Belgian royalty, Dutch Royalty, Eleanor of Aquitaine, French Royalty, German Royalty, Greek Royalty, Henry II, Lichtenstein Royalty, Not So Dead Royalty, Plantagenets, Portugese Royalty, Scottish Royalty, Serbian Royalty, Spanish Royalty, The Hanovers, The Louis of France, The Tudors, War of the Roses, Wives of Henry VIII
1509 – The new king of England, Henry VIII, marries his first wife, Catherine of Aragon. Catherine was the wife of his deceased brother, Arthur, who died some years before. The marriage would last until 1533, when Henry had it annulled, so he could marry Anne Boleyn.
1917 – Alexander I of Greece assumes the throne after the forced abdication of his father, Constantine I, by the Triple Entente powers of Britain, France, and Russia.
1456 – A girl named Anne was born into the powerful Neville family of England. She was born into a world of turmoil, namely, the Wars of the Roses, which her father, Richard Neville, Earl of Warwick, was a key player. In 1470, she was married to Edward of Westminster, Prince of Wales, who was the son of Henry VI and Margaret of Anjou. The marriage only lasted a year, when Edward was killed in battle. In 1472, she married Richard of Gloucester, and became Queen consort in 1483, when Richard was named king after the death of his brother, Edward IV died, and his nephews, the Princes in the Tower were declared illegitimate. Their only child died in 1484, and Anne herself died in 1485, at age 28.
1726 – Maria Theresa Rafaela of Spain is born in Madrid to King Phillip V and Elizabeth Farnese. In 1744 she was married by proxy to the Dauphin of France, Louis, son of Louis XV. In early 1745, she arrived in France, and the official marriage took place at Versailles. Her wedding was a diplomatic alliance which was supposed to cool tensions between France and Spain. Sadly when she was only 20 years old, she died just three days after giving birth to a girl, who would not see her second birthday.
1928 – In not so dead royalty, Queen Fabiola of Belgium is born today in Spain to an aristocratic family. In 1960, she married Baudouin, King of the Belgians. They had no surviving children, and her husband died in 1993, to be succeeded by his brother, Albert II. She is still active in social issues and said to be fluent in six languages.
1934 – Also in not so dead royals, Prince consort of Denmark, Henrik, is born in France. In 1967, he married the future Margrethe II of Denmark, and is the father of the heir presumptive, Crown Prince Frederik.
1968 – More not so dead royals; Alois, Hereditary Prince of Lichtenstein was born today in Zurich. He is the eldest son of Prince Hans-Adam II and is the current heir presumptive and regent for his father.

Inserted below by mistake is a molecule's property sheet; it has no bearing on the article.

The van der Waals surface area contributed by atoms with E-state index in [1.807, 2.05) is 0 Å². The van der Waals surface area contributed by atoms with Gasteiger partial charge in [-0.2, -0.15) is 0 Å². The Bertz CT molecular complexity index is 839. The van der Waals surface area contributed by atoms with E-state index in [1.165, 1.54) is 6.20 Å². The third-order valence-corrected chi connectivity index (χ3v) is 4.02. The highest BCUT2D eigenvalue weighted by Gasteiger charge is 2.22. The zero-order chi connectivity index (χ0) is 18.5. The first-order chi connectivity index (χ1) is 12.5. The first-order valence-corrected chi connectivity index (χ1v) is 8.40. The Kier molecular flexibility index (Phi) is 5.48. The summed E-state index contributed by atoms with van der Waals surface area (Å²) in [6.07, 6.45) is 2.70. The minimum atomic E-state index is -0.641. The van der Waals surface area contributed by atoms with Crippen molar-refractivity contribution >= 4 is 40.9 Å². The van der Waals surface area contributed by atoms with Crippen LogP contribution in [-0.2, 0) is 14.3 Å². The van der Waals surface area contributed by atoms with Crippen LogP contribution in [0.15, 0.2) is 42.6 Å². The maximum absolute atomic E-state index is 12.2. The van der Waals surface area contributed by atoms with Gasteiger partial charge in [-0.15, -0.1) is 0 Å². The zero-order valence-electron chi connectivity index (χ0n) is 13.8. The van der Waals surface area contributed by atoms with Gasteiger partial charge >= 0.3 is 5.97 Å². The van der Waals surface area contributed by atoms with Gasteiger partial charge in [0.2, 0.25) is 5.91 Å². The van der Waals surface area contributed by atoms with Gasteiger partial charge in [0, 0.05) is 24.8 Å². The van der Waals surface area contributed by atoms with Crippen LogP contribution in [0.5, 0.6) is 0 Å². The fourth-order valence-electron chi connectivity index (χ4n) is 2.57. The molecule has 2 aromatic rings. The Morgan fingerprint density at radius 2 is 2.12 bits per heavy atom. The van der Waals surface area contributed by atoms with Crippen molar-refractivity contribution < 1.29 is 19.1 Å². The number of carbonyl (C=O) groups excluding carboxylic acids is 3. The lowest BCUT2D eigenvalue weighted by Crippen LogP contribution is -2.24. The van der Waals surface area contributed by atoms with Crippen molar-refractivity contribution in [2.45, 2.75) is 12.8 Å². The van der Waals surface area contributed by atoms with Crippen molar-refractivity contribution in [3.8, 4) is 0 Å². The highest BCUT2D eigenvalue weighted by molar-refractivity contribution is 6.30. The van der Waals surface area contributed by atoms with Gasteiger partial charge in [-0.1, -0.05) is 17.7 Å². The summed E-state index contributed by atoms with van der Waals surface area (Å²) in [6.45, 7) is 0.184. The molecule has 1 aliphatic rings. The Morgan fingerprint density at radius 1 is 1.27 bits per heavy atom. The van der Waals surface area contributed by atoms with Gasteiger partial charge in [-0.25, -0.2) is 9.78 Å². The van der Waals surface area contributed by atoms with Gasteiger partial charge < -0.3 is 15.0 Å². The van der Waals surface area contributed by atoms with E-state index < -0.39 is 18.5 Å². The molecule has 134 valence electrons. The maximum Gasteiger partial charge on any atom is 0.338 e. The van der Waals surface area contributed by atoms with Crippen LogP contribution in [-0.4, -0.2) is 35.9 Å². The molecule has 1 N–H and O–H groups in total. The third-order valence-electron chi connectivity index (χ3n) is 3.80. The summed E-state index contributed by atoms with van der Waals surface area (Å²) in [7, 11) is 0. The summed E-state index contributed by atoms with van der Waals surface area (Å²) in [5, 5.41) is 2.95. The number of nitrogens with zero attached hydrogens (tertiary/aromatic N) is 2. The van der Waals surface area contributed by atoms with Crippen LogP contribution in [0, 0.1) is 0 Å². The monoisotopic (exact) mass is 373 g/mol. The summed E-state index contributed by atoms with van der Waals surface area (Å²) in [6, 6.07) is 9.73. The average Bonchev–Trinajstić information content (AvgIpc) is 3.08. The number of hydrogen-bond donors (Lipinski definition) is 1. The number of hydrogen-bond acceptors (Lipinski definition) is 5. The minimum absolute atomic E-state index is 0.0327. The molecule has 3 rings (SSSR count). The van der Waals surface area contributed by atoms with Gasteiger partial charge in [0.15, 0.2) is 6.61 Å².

1183 – Henry the Young King, eldest son of Henry II of England and Eleanor of Aquitaine, died in France while rebelling against his father. He was 28 years old and died of dysentery. He had been crowned as joint king with his father in 1170, as was the French tradition at the time. He wanted more power and political involvement in the Angevin Empire, but his father would have none of it. This was Henry’s second rebellion against the elder Henry.
1488 – King James III of Scotland dies at the Battle of Sauchieburn. He had been king since 1460 and was highly unpopular due to his indecisiveness and his alliance with England. In 1482, the king had to defend himself against a group of English-backed nobles and was ousted from power for a short time. He was only 36 at his death, and was succeeded by his son, James IV.
1557 – John III of Portugal dies in Lisbon at age 55 of apoplexy. His parents were Manuel I of Portugal and Maria of Aragon, making him a grandson of Ferdinand and Isabella of Spain. He continued to extend Portugal’s reach around the world, and under him, Portugal was the first country to make contact with China and Japan. He became king in 1521 and at his death in 1557 the Portuguese Empire spanned over 1 billion acres.
1727 – George I of the United Kingdom died of a stroke while on a trip to his native Hanover, in Germany. He had been King since 1698. He succeeded to the British throne as he was a descendant of Elizabeth Stuart, daughter of James VI and I. He was Protestant as well, as Catholics were now barred from the throne. He was not popular in Britain, as he was seen as an outsider. It was believed for sometime the he never bothered to learn English, but it was found later that he did read and write in English at least. And despite being an absolute monarch in Hanover, he worked well with Parliament and his ministers.
1879 – William, Prince of Orange, died in France at age 38 of a combination of exhaustion and typhus. He was the eldest son of William III of the Netherlands and Queen Sophie. He was living in Paris in a self-imposed exile after a falling out with his parents over his choice in a bride. His younger brother would also predecease their father, leaving his half-sister, Wilhelmina as the heir to the throne.
1903 – Alexander I of Serbia was assassinated alongside his wife, Draga in their palace in Belgrade. He was just 26 years old and had been king since 1889. In 1898, he threw out the constitution his father implemented in 1888, in favor of a more conservative one. His popularity had waned greatly since he had married Draga, a commoner and a widow. Also in his dealings with the Senate, and his arbitrary suspensions of the constitution in order to change laws as he saw fit, led to his assassination.
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